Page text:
San Francisco’s e-cigarette ban isn’t just bad policy, it’s bad for public health
By: Editorial Board
Anyone over 21, and with an ID to prove it, can purchase cigarettes, booze and even marijuana in retail establishments across San Francisco. But as soon as next month, one age-restricted product won’t be available for purchase, not even online. That’s because San Francisco officials, in a misguided attempt to curb teen vaping, are moving to ban sales of all electronic tobacco products to anyone within the city until the federal government adopts regulations on them.
The San Francisco Board of Supervisors gave a tentative thumbs-up to the ban last week, and the supervisors are expected to reaffirm their support in a final vote Tuesday. We hope the supervisors will see the light before then. Not only is it bad public policy to outlaw a legal product that’s widely available just outside the city’s borders, but it’s bad public health policy to come down harder on the lesser of two tobacco evils.
Electronic cigarettes are new enough that we don’t fully understand the health effects from vaping, which involves inhaling the fumes produced by heated liquid nicotine. Nicotine in any form comes with health risks. But it’s well established that smoke from conventional combustible cigarettes can kill both smokers and bystanders, and that some longtime smokers have been able to quit that deadly habit by switching to vaping.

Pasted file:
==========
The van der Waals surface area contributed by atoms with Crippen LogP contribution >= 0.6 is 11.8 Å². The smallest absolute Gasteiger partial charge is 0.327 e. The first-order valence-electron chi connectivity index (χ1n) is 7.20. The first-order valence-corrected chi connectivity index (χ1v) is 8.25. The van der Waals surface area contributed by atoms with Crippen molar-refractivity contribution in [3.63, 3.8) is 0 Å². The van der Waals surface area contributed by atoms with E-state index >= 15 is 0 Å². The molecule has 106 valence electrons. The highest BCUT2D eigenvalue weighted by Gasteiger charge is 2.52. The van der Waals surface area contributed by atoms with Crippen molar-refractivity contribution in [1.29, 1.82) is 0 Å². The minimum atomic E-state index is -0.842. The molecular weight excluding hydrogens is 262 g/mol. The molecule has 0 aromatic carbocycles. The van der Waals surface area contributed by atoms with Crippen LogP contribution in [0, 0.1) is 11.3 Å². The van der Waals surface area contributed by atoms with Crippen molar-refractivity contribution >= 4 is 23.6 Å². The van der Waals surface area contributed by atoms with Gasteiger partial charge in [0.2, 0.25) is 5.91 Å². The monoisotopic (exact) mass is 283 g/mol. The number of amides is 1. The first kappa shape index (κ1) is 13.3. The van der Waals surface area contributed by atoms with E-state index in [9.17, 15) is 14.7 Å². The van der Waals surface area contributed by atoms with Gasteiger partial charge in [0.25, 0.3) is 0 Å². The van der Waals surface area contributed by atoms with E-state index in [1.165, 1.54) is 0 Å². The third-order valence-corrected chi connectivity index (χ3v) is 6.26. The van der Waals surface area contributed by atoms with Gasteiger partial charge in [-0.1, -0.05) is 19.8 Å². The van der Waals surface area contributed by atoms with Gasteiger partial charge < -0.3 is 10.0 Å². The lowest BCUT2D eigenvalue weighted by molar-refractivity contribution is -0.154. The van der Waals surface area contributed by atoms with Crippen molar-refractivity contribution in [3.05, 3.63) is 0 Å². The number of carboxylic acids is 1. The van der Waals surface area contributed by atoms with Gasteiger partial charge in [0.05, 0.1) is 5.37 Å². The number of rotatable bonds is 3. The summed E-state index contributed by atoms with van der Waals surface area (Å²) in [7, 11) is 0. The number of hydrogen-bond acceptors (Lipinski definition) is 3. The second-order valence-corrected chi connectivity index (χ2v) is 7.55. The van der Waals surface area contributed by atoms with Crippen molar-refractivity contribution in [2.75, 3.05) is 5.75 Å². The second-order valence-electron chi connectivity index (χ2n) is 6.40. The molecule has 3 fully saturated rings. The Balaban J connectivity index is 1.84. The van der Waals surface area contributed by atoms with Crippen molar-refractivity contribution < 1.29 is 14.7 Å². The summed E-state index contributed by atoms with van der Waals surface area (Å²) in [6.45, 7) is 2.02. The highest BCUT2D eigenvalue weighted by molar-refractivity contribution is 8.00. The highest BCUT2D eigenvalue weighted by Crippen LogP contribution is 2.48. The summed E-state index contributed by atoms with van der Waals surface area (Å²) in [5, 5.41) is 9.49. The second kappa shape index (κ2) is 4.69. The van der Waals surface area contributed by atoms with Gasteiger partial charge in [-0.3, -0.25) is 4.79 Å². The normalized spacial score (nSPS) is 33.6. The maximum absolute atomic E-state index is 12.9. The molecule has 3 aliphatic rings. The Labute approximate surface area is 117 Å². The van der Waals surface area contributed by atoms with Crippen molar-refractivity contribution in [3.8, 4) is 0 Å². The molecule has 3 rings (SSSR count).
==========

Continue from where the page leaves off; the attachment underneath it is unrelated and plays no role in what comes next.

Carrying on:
Granted, teen vaping is a serious concern. While smoking rates have dropped significantly among U.S. middle school and high school students — they’re down to just about 8% — electronic cigarettes are gaining popularity rapidly. In less than a decade, e-cigarette use among U.S. teens has soared from less than 2% to more than 20%. In just one year, from 2017 to 2018, teen use increased by 36%. The Centers for Disease Control and Prevention reports that, as of 2018, about one-fifth of all U.S. high school students reported using an electronic cigarette in the last 30 days. By comparison, San Francisco’s Youth Risk Behavior Study determined that as of 2017, just 7% of the city’s high schoolers had reported vaping in the last 30 days.